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CarolinaKip

Vaseline Replied To My Email

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Thought I'd share!

Thank you for writing us regarding Vaseline Pure Petroleum Jelly .

All Vaseline Lotions are Gluten Free EXCEPT Vaseline Total Moisture, which contains Avena Sativa (Oat) Kernel Protein - That oat derivative may contain 3-4% gluten, yielding a final concentration of 0.00003 - 0.00004%.

Our research staff continues to review existing products and develop new ones based on both consumer preferences and latest findings.

We will certainly report your comments to our research and marketing staff.

Sincerely,

Your friends at Vaseline

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Well, you wouldn't be able to detect that level with any test available. 0.00004% is 400 parts per billion. The best available test detects 5 parts per million, more than ten times that amount. Just saying.

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Well, you wouldn't be able to detect that level with any test available. 0.00004% is 400 parts per billion. The best available test detects 5 parts per million, more than ten times that amount. Just saying.

I know, but for what it's worth, I thought I'd pass on. This could help some newbies. I know we need to check everything all the time.

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As for the amount of gluten they quoted to you, they are referring to the amount in the one ingredient, which is then probably diluted (a small amount add to a large amount of other ingredients); hence, the apparent "questionable" figure.

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I really don't want to start another McFries debate, but it comes down to the same issue. If you start with an ingredient that has detectable gluten, and dilute it over and over to the point that the best available tests can not detect any gluten in the end product, is that product "gluten-free?"

I eat McDonalds fries from time to time.

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I really don't want to start another McFries debate, but it comes down to the same issue. If you start with an ingredient that has detectable gluten, and dilute it over and over to the point that the best available tests can not detect any gluten in the end product, is that product "gluten-free?"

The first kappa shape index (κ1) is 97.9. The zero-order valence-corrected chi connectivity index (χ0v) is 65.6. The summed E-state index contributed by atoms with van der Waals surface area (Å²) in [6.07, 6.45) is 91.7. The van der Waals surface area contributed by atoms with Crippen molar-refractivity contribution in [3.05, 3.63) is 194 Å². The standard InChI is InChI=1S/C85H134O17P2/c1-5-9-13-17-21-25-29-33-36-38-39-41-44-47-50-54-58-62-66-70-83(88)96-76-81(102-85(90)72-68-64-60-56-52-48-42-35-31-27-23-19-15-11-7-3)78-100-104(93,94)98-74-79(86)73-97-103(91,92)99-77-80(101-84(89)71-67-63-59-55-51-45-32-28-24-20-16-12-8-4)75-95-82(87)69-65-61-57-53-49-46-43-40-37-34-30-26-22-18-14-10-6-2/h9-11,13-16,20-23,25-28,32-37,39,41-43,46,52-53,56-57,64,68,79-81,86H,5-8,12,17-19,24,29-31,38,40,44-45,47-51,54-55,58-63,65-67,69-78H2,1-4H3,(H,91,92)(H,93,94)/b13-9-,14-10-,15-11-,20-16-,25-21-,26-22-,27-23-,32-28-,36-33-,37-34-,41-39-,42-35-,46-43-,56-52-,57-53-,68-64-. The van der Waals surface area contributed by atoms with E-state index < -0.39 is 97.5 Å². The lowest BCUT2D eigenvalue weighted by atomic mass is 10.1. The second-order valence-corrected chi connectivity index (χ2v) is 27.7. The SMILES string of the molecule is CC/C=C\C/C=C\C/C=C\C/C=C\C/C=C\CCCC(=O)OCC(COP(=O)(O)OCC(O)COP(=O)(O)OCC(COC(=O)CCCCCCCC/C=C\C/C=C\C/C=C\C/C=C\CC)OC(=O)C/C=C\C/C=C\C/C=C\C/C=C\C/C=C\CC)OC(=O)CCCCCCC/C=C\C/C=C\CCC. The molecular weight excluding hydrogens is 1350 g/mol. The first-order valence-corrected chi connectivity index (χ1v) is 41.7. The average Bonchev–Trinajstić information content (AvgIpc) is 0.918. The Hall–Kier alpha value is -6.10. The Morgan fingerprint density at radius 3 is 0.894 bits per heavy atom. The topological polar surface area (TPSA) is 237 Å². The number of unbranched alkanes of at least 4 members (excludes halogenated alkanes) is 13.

I eat McDonalds fries from time to time.

I ate them just recently and regretted it severely an hour later. So, I guess it comes down to what you personally feel you can handle. Maybe it was the grease? IDK. But I know that I will not eat McDo's fries again any time soon.

Peter makes a good point, and unfortunately, there is no standard answer at this point. I guess there *technically* is, but so many people beg to differ... including myself. Honestly, I would stay away from the product because I knew that. I rub my hands on my face or touch my mouth waaaay too much to feel like that is a chance I could take, even knowing that the chance is smaller than miniscule.

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...and remember, it's just the one vas. total whatever it said. all the rest if fine. i use it all the time!

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I know this topic is old, that is the reason I sent an email to check the current status.......

When I got this reply, I was (and still am) suffering the aftermath of an accidental glutening, so I an particulary irritable, however, I think once I'm feeling better, I'll still find their reply useless and condescending! Really, since I told them I have Coeliac disease, do they really need to send me an email that attempts to educate me about the disease?! And how do they expect my doctor to know the origin of their ingredients if they don't even know? Grrrrrrrr....

It also seems that they need educating about the fact that I don't need to sit there with a spoon, eating their lip, hand or face products by the mouthful to ingest it.......jeez!

Copied and pasted email reply below

Hello from Vaseline

Dear Diane,

Thank you for your recent email.

As this is a medical condition, we would strongly suggest you speak to your doctor, dermatologist or the coeliac society ( http://www.coeliac.co.uk/ ) in the UK.

Ceoliac disease is an autoimmune disorder of the small intestine that occurs in genetically predisposed people of all ages from middle infancy. Coeliac disease is caused by a reaction to gliadin, a gluten protein found in wheat and manifests itself in the intestines.

As cosmetic products do NOT enter the blood stream and thus should not enter the intestines where as to cause the inflammatory reaction of the lining, cosmetic products containing gluten and wheat derived ingredients should not affect the person UNLESS they have a skin allergy to such protiens.